Has Canada's Bill C-11 caused Canadians' social media posts to be censored, including posts about Canadian wildfires? No, that's not true: Bill C-11, also known as the Online Streaming Act, became law in Canada in April 2023. It requires that online streaming platforms contribute to Canadian content and only affects online streaming companies, not users who create content and post it on the platforms.
The claim appeared in a video (archived here) posted to TikTok on June 10, 2023. The video featured a person answering a question about why Canadian TikTok users have (supposedly) not posted about Canadian wildfires that have burned across the country starting in late April 2023. Starting at the 15-second mark of the video, the person in the video says in part:
So, short answer to this: censorship. If there's any of our Canadian brothers and sisters out here who see this, who want to comment on this, who want to maybe set me straight if I'm incorrect on any of what I'm about to show you, please do. But this is what I got.
If you remember not too long ago there was a lot of posts from our Canadian brothers and sisters who were talking about bills that were being passed that were going to limit and censor online streaming posts especially on apps like this, on TikTok. That was Bill C-10. C-11 expands on that bill.
Bill C-11 was passed on April 27th of this year. It expands on the Broadcasting Act. And it grants the CRTC, the Canadian Radio-Television [and] Telecommunications Commission, power over the content on the Internet.
So does it give the CRTC the ability to regulate posts that are put out on the Internet from Canadians? Short answer: yes. They monitor and they regulate the content that goes out on apps like TikTok. And if the narrative, if the information isn't what they want to be communicated, well I imagine they'll be limiting those posts.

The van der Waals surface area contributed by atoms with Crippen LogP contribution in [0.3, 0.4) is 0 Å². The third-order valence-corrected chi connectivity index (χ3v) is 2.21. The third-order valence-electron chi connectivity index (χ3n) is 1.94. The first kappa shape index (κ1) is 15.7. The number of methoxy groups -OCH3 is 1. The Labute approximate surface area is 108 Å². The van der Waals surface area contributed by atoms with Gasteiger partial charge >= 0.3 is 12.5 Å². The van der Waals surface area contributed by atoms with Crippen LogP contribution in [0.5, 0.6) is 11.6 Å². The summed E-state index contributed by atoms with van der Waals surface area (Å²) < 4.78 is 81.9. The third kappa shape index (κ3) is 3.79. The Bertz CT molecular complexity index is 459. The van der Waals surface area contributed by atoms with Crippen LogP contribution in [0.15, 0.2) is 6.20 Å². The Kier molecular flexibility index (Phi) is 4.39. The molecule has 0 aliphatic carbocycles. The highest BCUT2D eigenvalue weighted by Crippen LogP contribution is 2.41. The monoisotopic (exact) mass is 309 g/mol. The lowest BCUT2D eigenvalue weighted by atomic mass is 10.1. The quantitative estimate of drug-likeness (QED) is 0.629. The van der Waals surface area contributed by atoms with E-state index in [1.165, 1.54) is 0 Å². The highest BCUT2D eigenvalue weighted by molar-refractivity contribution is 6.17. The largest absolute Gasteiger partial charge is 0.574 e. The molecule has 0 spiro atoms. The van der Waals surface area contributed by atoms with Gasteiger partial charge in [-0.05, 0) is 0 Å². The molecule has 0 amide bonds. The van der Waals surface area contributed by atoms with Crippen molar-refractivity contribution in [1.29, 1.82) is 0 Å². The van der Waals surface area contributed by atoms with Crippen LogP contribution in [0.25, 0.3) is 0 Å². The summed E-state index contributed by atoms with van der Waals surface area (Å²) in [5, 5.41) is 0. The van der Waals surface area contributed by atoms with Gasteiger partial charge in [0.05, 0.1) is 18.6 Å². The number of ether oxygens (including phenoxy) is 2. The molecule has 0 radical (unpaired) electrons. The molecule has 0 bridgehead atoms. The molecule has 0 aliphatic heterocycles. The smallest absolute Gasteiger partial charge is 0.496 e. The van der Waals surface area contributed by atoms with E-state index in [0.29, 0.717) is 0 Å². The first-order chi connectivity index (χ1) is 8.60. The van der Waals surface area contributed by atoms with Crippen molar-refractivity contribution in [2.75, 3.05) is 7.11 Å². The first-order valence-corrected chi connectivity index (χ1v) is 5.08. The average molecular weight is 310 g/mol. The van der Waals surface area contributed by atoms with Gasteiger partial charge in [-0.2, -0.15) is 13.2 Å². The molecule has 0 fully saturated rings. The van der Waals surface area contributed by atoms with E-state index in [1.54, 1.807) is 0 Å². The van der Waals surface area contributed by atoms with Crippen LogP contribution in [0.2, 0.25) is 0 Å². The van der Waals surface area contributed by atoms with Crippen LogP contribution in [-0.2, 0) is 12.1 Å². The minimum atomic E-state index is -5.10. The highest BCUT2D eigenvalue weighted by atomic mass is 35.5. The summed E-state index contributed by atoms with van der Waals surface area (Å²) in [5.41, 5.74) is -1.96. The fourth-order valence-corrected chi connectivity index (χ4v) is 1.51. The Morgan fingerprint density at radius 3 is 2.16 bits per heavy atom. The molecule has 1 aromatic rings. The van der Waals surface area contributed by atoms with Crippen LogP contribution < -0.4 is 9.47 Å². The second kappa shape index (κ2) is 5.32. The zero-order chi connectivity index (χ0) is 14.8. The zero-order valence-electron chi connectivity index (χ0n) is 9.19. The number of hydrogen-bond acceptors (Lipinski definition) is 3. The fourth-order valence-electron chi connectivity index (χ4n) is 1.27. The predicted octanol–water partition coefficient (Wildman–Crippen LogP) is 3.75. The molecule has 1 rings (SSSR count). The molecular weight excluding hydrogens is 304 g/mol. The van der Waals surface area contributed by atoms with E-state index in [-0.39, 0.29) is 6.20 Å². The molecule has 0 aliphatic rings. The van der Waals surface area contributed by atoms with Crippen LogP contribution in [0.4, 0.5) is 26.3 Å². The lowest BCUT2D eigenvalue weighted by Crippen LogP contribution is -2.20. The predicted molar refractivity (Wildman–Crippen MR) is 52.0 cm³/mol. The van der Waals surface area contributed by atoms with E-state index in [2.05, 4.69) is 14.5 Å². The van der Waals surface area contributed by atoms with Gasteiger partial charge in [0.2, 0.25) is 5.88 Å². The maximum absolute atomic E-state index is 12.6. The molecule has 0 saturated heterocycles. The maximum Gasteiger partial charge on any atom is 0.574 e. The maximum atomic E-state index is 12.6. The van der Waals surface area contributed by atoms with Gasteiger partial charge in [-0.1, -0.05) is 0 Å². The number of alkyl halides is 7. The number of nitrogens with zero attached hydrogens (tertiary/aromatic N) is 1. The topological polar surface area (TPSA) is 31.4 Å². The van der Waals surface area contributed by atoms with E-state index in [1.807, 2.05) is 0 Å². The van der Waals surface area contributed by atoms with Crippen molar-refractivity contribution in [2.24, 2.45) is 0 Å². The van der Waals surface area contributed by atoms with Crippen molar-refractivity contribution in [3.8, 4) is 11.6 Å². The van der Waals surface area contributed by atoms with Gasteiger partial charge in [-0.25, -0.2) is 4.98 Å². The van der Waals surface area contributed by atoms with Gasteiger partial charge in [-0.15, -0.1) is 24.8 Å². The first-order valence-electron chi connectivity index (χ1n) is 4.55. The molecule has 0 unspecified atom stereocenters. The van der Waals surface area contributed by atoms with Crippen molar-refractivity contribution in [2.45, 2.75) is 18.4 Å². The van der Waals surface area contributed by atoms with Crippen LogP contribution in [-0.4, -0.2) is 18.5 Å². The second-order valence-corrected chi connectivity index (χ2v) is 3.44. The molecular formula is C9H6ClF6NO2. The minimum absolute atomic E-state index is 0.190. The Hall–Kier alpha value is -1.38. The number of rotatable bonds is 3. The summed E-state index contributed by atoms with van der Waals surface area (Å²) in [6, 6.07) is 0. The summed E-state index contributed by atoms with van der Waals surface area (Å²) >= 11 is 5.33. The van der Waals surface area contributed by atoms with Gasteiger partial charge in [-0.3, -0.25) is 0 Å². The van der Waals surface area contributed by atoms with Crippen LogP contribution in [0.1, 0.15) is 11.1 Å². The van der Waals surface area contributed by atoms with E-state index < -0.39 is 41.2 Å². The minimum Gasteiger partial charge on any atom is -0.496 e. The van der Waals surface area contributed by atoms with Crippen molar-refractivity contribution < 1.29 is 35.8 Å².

This is how the video looked on TikTok at the time of writing:
Bill C-11, which was introduced in the Canadian Parliament's House of Commons and was made law on April 27, 2023, amends the country's Broadcasting Act. The Broadcasting Act's purpose is to "encourage the development of Canadian expression." Broadcasters can achieve this by supporting and highlighting Canadian media that reflect the country's attitudes and values.
This means that users on social media will not be subject to the changes brought on by the bill: Rather, only online streaming services, television service providers and programming service providers will be directly affected by the bill since all those categories are regulated by the Broadcasting Act.
The purpose of Bill C-11 is not to censor user-generated content on social media. Instead, the bill was created to require online streaming platforms like YouTube to promote and contribute to Canadian media, as the Broadcasting Act has already required of television and radio broadcasters. At the time of writing, the Canadian government was still determining how to best implement the changes that Bill C-11 calls for and is still in Phase 1 of its plan to modernize Canada's broadcasting system. (See the archived version here for the progress Canada has made in its regulatory plan at the time of writing.)
The person in the TikTok making the claim seemed to pull their information from this frequently asked questions page about Bill C-11 from OpenMedia, a nonpartisan and nonprofit organization that aims "to keep the Internet open, affordable, and surveillance-free." The organization currently is requesting signatures on a petition that asks Pablo Rodriguez, the minister of Canadian heritage, to "issue a policy direction to the CRTC that cleans up how Bill C-11 is applied in practice."
Several social media videos exist that show footage of the wildfires that are burning in Canada at the time of writing. On TikTok, such videos can be found by searching for phrases such as "Canadian wildfires" and "wildfires Canada."
Lead Stories has previously debunked claims stating that the wildfires in Quebec were coordinated and that the Canadian wildfires were caused by actions taken by Canadian officials.